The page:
Assange’s supporters see the extradition as a thin cover for a second extradition to the US to face charges over the release of diplomatic cables by WikiLeaks, which could bring him life imprisonment or even a death sentence. A succession of British courts has found that Sweden has followed the correct procedure in issuing a European arrest warrant for Assange and ruled that Britain must comply with it. Of course, both Sweden and Britain are under pressure from the US to deliver Assange, who keeps embarrassing the US with the release of secrets that catch the government with its political pants down.
Before the Newsnight interview, a police spokesman said, “The Metropolitan police have this morning, Thursday 28 June, served a surrender notice upon a 40-year-old man that requires him to attend a police station at a date and time of our choosing. This is standard practice in extradition cases and is the first step in the removal process.” It’s interesting the 40-year old man is not mentioned by name, as he if were a non-person.
The police spokesman said Assange remained in breach of his bail conditions. “Failing to surrender would be a further breach of conditions and he is liable to arrest.” Assange was been ordered to present himself at Belgravia police station at 11.30am on Friday. He did not show.
Last week, a letter signed by leading US figures in support of Assange’s application for political asylum in Ecuador was delivered to the embassy. Among its signatories were film-makers Michael Moore and Oliver Stone, actor Danny Glover, authors Naomi Wolf and Noam Chomsky, comedian Bill Maher, and Daniel Ellsberg, the former US military analyst turned whistleblower who leaked the Pentagon Papers in 1971.
Robert Naiman, policy director at the Just Foreign Policy campaign group, delivered the letter to the embassy on June 25, along with a petition signed by more than 4,000 Americans urging President Rafael Correa to approve Assange’s request for asylum.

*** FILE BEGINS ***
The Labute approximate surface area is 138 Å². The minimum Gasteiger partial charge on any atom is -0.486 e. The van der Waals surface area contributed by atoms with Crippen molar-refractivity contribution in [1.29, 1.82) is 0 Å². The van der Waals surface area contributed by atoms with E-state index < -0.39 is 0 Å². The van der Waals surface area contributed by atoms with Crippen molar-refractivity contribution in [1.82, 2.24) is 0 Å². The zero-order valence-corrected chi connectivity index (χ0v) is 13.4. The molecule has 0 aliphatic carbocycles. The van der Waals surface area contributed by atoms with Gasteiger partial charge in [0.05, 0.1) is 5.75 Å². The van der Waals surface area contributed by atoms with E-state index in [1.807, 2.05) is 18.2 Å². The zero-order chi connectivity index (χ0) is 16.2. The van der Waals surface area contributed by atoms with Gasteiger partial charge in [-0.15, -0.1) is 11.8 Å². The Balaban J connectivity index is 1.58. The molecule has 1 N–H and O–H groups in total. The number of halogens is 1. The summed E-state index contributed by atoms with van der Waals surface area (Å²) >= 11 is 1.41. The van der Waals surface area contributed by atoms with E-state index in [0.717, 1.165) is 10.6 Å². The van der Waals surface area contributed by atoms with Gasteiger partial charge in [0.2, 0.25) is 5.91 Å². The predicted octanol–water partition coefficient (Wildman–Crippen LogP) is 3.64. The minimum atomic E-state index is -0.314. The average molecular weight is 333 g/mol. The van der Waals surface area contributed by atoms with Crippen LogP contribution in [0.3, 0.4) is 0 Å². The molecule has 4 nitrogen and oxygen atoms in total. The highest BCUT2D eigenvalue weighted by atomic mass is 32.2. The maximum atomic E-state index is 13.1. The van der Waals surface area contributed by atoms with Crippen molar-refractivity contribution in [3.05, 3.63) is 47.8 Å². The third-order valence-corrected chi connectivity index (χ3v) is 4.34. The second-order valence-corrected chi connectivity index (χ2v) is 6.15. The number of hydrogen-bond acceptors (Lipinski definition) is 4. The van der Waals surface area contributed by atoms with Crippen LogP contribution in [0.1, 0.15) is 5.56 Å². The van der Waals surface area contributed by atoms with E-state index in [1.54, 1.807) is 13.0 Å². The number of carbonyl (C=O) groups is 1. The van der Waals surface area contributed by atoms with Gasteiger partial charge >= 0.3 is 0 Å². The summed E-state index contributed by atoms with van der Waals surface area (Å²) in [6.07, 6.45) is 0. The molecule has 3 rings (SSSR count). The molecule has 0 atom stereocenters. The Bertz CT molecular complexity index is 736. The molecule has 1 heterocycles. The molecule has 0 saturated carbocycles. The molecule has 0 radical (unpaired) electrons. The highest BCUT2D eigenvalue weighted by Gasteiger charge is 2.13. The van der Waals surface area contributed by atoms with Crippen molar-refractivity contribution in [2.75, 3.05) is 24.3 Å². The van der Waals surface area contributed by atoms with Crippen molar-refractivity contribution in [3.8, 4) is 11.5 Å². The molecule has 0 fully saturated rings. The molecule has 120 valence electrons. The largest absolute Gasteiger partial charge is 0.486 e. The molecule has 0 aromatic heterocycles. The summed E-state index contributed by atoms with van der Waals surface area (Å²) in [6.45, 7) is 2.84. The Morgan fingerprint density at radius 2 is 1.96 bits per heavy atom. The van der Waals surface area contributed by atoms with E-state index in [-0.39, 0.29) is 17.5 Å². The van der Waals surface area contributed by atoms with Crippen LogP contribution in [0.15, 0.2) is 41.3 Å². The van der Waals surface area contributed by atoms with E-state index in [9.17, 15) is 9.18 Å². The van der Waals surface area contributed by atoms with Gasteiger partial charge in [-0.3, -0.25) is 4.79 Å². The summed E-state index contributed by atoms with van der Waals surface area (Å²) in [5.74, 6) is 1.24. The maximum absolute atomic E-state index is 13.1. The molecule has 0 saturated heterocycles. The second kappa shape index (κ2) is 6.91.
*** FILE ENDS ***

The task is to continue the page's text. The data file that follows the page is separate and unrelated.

The letter, which has been posted online, states that its signatories believe Assange has good reason to fear extradition from the UK to Sweden “as there is a strong likelihood that once in Sweden, he would be imprisoned, and then likely extradited to the United States“. Adding that the US government “has made clear its hostility to WikiLeaks,” it says Assange could face the death penalty in the US if he was charged and found guilty under the Espionage Act.
“We also call on you to grant Mr. Assange political asylum because the ‘crime’ that he has committed is that of practicing journalism,” says the letter to Correa.
“Because this is a clear case of an attack on press freedom and on the public’s right to know important truths about US foreign policy, and because the threat to his health and wellbeing is serious, we urge you to grant Mr. Assange political asylum.”
Jerry Mazza is a freelance writer, life-long resident of New York City. An EBook version of his book of poems “State Of Shock,” on 9/11 and its after effects is now available at Amazon.com and Barnesandnoble.com. He has also written hundreds of articles on politics and government as Associate Editor of Intrepid Report (formerly Online Journal). Reach him at firstname.lastname@example.org.